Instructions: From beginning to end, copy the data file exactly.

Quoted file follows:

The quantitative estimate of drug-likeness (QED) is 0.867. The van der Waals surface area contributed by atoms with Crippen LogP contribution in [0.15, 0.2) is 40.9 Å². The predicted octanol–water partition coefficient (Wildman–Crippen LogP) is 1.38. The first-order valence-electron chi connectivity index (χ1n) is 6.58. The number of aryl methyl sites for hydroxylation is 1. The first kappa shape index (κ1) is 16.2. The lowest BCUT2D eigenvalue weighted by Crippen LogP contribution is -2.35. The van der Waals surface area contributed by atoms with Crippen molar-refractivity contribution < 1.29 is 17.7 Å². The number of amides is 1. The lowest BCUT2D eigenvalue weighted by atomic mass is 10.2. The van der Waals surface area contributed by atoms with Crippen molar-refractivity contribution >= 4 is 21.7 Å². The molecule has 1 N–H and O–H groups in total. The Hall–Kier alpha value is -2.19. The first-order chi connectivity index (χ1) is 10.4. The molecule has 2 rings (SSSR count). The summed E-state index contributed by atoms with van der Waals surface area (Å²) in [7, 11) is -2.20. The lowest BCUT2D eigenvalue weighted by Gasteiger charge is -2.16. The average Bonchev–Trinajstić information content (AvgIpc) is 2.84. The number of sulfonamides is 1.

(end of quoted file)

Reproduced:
The quantitative estimate of drug-likeness (QED) is 0.867. The van der Waals surface area contributed by atoms with Crippen LogP contribution in [0.15, 0.2) is 40.9 Å². The predicted octanol–water partition coefficient (Wildman–Crippen LogP) is 1.38. The first-order valence-electron chi connectivity index (χ1n) is 6.58. The number of aryl methyl sites for hydroxylation is 1. The first kappa shape index (κ1) is 16.2. The lowest BCUT2D eigenvalue weighted by Crippen LogP contribution is -2.35. The van der Waals surface area contributed by atoms with Crippen molar-refractivity contribution < 1.29 is 17.7 Å². The number of amides is 1. The lowest BCUT2D eigenvalue weighted by atomic mass is 10.2. The van der Waals surface area contributed by atoms with Crippen molar-refractivity contribution >= 4 is 21.7 Å². The molecule has 1 N–H and O–H groups in total. The Hall–Kier alpha value is -2.19. The first-order chi connectivity index (χ1) is 10.4. The molecule has 2 rings (SSSR count). The summed E-state index contributed by atoms with van der Waals surface area (Å²) in [7, 11) is -2.20. The lowest BCUT2D eigenvalue weighted by Gasteiger charge is -2.16. The average Bonchev–Trinajstić information content (AvgIpc) is 2.84. The number of sulfonamides is 1.